The FizzBuzz problem is commonly presented as the lowest level of comprehension required to illustrate adequacy in computer programming.
In this lesson you learn about the problem as well as its solution in TypeScript. We will also cover some tricks on approaching the problem and coding interview questions in general.
The statement for the fizz buzz problem specifies that you need to print integers from 1 to 100. For multiples of three, instead of the number, you should print fizz. For multiples of five, instead of printing the number, you should print buzz. If the number is divisible by both three and five, instead of printing the number, you should print fizz buzz.
It is always a good idea in a coding interview to do a quick run of the expected result without actually writing any code. Here, you will discuss that the expected output should be one, two, fizz instead of three, four, buzz instead of five, and so on.
With this understanding out of the way, we can start writing some code. Let's pick the first requirement. Write a program that prints integers from 1 to 100. We can do that easily with the "for" loop. We will terminate the loop right before 101, and we will start the loop at 1.
At each step in the loop, we will log out the index. If you run the application, you can see that it works as expected, printing 1 till 100, inclusive. The next requirement is that for multiples of three, we should print fizz. We can do that easily with an "if...else."
If the index is a multiple of three, we will print out fizz, else we will print out the index, same as before. Now, if we run our application, we can see multiples of three getting replaced. The next requirement is that for multiples of five, we should print buzz. Just another "else...if" to see if it is a multiple of five, and we log out buzz.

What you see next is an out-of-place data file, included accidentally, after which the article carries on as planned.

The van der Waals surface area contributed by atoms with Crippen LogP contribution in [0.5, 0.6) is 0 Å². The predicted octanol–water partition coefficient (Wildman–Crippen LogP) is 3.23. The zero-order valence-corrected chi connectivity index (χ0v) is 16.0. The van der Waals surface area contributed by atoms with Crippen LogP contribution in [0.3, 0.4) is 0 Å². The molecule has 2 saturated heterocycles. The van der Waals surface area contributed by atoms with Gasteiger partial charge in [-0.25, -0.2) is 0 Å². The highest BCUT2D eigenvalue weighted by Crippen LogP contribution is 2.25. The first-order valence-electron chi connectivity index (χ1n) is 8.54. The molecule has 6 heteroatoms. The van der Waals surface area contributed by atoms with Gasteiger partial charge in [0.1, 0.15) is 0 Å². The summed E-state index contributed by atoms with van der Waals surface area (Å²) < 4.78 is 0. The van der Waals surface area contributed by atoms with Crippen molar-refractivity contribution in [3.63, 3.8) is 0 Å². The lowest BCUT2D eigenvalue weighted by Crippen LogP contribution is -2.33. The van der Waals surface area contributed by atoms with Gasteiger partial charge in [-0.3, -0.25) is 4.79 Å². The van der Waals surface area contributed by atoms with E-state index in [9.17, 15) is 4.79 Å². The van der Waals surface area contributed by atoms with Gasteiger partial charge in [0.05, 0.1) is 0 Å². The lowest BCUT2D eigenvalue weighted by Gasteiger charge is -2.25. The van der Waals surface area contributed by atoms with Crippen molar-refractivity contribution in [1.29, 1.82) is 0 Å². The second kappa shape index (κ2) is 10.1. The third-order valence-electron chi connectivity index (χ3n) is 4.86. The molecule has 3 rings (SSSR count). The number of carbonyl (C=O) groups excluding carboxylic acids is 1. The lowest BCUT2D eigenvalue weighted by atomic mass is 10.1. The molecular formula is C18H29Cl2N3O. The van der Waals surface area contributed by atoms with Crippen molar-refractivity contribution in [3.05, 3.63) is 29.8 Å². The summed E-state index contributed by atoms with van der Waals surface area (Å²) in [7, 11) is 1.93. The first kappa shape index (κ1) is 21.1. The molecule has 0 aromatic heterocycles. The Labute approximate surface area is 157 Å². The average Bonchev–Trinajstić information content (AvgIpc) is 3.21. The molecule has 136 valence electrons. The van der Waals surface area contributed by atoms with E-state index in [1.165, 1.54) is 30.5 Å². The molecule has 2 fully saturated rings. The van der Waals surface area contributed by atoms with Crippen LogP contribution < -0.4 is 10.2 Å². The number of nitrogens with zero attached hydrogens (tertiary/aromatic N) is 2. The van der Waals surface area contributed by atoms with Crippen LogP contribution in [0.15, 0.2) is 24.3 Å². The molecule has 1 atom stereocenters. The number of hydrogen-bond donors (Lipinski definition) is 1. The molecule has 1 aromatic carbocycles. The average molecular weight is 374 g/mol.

Now we are down to the final requirement, that for multiples of both three and five, we shall print fizz buzz. Following our previous pattern, you might be tempted to do another "else...if" to check for multiples of three and five, and log out fizz buzz.
However, you should realize that if any of the previous conditions are true, then this combined condition check will never execute. We simply move this combined condition check to the top. The program specification is intentionally ordered in this way to catch unaware programmers off-guard, but fortunately, you will not be one of them
If you run the application, you can see that it is a working solution to the fizz buzz problem, logging out fizz, buzz, and fizz buzz as required. A common additional request is to only do the multiple detection math once.
It is quite easy to do by simply moving out these fizz and buzz detection expressions and storing their results in semantically named variables isFizz and isBuzz. Next, we simply use these variables instead of using the expressions.
Another common additional request is to remove the console log duplication. You can do that by creating a variable for the result, and then storing the result and this variable for each condition, and finally logging out the result variable.
Another thing the interviewer might request is to remove the mutation of the result variable and present a solution with the more functional approach. They might even give you the hint to use the conditional ternary operator.
An "if...else" chain with only single assignment statements can easily be converted into a ternary chain. We will go ahead and assign the result to an expression driven by the conditional ternary operator.
If isFizz and isBuzz, then the expression should evaluate to fizz buzz. Otherwise, if isFizz, then the expression should evaluate to fizz. If isBuzz, then the expression should evaluate to buzz.
Finally, if none of these conditions were true, it should evaluate back to the index. Then we simply log out the result variable. Now, since there is no lazy assignment to the result variable, we can make it const as well. The code still functions the same as before.